The 5th Grade Tournament

I started playing chess when I was 10 years old.  My 5th grade teacher, Mr. Connor, held a chess tournament every year.  It wasn’t until many years later that I realized that this set a really high bar for his students, especially considering that the majority of students had never played chess before.

A group of us stuck around after class for several days learning how to play chess from Mr. Connor.  My friend Ryan and I really got into it.  We played after school at his house, and on the weekends I’d play against my father or brother out on our patio.  Of course, at the time I knew nothing of tactics or strategy.  Just learning the rules and how the pieces moved was a big accomplishment.

The first time I beat my father at chess, I went to my room and cried.  It was the first time I had beat Dad at anything, and I was overcome with a sense that I was growing up.  It was really bittersweet.  I felt accomplished, scared, proud, and uncertain all at the same time.

The tournament wasn’t “seeded” in the sense that Mr. Connor didn’t build our tournament bracket by finding out our respective skill levels in the game.  At this point Ryan and I were the strongest players in the class, and we quickly made our way to the semifinals, where we met each other in combat over the board after school.

We played three games, and Ryan beat me two-out-of-three.  They were great, drawn-out games that were especially fun because we were best friends and both highly competitive.

Ryan went on to play Chris, another student, in the finals, and soundly beat him with a couple of blitzkreig mates (four-move mates).  The reporter who was going to snap a few photos for our town newspaper arrived about 1/2 hour after the start of the match, and it was already over.  Ryan and Chris had to set the board back up and pretend that they were playing in order to get some realistic-looking photos.

As a prize for winning the tournament, Ryan got to play against Mr. Connor on a large Civil War chess set with tiny pewter soldier pieces.  Mr. Connor won, of course, but it was fun to watch nonetheless.

The College Years

Ryan and I stayed interested in the game and played each other sporadically over the years.  Another great friend of mine, Dan, got me back into the game a bit in college.  His style was completely different from Ryan’s: He made wild, unpredictable moves that always threw me for a loop after having played Ryan for so many years, whose style was much more methodical.  Dan would blunder as much as any young player, but always knew how to recover quickly and come roaring back in style.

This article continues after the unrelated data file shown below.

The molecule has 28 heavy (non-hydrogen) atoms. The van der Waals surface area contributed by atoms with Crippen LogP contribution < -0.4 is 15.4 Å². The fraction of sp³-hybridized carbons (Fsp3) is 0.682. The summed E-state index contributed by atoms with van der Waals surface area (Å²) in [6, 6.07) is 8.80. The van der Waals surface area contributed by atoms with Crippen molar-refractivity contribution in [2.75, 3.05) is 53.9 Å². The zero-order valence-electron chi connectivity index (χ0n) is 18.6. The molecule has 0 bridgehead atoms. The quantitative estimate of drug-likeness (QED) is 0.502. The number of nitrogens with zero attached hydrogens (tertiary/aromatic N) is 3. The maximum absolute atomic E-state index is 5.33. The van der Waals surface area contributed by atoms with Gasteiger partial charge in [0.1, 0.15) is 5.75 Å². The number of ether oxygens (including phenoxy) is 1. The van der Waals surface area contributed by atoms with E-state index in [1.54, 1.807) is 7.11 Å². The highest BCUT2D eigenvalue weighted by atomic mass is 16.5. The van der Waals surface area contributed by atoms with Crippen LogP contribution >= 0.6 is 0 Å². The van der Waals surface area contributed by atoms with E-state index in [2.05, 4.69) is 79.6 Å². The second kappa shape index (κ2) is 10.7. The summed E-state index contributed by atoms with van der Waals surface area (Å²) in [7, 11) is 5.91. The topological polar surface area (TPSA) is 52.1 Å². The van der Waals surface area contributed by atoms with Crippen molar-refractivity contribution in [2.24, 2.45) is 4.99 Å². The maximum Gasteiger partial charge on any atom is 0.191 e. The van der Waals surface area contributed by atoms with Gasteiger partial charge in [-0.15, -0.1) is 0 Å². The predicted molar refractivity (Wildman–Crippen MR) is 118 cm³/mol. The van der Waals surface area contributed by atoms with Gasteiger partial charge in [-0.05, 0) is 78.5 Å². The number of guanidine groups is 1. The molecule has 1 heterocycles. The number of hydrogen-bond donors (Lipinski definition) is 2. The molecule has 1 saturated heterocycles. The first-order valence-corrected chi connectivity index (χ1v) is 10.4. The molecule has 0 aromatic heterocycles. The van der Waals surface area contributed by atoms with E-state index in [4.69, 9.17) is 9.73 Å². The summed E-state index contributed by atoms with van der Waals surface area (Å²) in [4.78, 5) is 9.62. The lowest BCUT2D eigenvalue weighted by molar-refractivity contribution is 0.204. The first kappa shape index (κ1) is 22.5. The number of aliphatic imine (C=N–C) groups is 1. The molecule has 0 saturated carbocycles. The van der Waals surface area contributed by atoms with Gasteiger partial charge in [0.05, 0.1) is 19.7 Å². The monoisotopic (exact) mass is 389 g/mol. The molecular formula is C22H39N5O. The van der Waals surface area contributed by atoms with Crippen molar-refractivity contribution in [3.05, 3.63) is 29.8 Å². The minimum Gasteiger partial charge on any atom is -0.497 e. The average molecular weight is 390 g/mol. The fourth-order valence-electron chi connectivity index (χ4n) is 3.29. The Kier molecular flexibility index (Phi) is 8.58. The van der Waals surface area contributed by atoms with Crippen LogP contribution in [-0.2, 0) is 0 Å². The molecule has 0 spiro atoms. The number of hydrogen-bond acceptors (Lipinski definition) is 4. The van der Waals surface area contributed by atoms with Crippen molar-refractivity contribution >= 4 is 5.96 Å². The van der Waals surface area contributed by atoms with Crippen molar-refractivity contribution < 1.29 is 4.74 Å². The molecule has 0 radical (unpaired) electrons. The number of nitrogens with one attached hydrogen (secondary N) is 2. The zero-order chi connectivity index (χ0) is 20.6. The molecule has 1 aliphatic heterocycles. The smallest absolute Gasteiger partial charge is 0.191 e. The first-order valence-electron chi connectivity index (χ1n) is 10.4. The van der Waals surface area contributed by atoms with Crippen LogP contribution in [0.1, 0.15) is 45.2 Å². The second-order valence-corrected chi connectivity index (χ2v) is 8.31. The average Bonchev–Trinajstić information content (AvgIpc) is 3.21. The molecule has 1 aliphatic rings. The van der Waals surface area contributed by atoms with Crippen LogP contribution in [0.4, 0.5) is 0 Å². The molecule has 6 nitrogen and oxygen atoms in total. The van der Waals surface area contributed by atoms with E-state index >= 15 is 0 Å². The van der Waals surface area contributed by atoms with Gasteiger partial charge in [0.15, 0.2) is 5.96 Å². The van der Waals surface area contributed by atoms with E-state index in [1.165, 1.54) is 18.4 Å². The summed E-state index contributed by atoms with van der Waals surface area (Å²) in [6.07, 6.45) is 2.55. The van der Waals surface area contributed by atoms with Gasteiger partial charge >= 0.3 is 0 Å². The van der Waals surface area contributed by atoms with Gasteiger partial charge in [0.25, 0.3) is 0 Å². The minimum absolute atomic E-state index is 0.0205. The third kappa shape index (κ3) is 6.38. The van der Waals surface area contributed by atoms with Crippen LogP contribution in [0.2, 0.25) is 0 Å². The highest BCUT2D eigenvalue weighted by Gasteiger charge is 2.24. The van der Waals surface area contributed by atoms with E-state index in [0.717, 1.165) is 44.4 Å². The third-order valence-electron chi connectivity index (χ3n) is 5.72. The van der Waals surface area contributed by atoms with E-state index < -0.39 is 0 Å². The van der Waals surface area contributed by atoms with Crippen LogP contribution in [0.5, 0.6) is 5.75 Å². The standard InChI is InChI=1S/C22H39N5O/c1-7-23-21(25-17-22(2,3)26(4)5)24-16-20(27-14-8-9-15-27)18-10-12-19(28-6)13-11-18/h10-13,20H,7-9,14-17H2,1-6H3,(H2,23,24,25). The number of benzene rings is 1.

Today

It wasn’t until 2009 that I actually began to study chess more intently.  Vijay, a co-worker of mine, had recently discovered the game and took to it very quickly.  We played a few correspondence games on Facebook with the Chess.com app, and he rocketed to a 2000 rating there.  I began studying chess books and learning basic tactics and strategy.

While I’m still at the beginning of the journey, I have already learned a lot and am eager to teach other amateurs from the perspective of a fellow patzer.

How did you get into chess?  How long have you played?  Any memorable games that drew you in?

pat·zer (pãt’-sr, pät-ser)
n. Slang
A poor or amateurish chess player.
[From German, bungler, from patzen, to bungle.]

Welcome to Patzer Chess, an online community for “patzers,” or amateur chess players.  “Amateur” in this sense means just that: If you’ve recently discovered the great game of chess, want to improve your game, or are just beginning to study chess strategy and tactics, I hope you’ll come along with me as we explore this royal game from a beginner’s perspective.

On this site I will document my attempts to improve my chess game, including all the false steps, blind alleys, wasted effort, and (hopefully) breakthroughs and improvements that amateur chess players encounter during a lifetime of playing chess.

Upcoming topics will include my personal history with the game of chess, analyses of some games I’ve played and enjoyed, and some very basic tutorials on tactics and strategy, including my personal take as an amateur.

I hope to make this site as interactive as possible, with puzzles, public game analyses, and open discussion topics.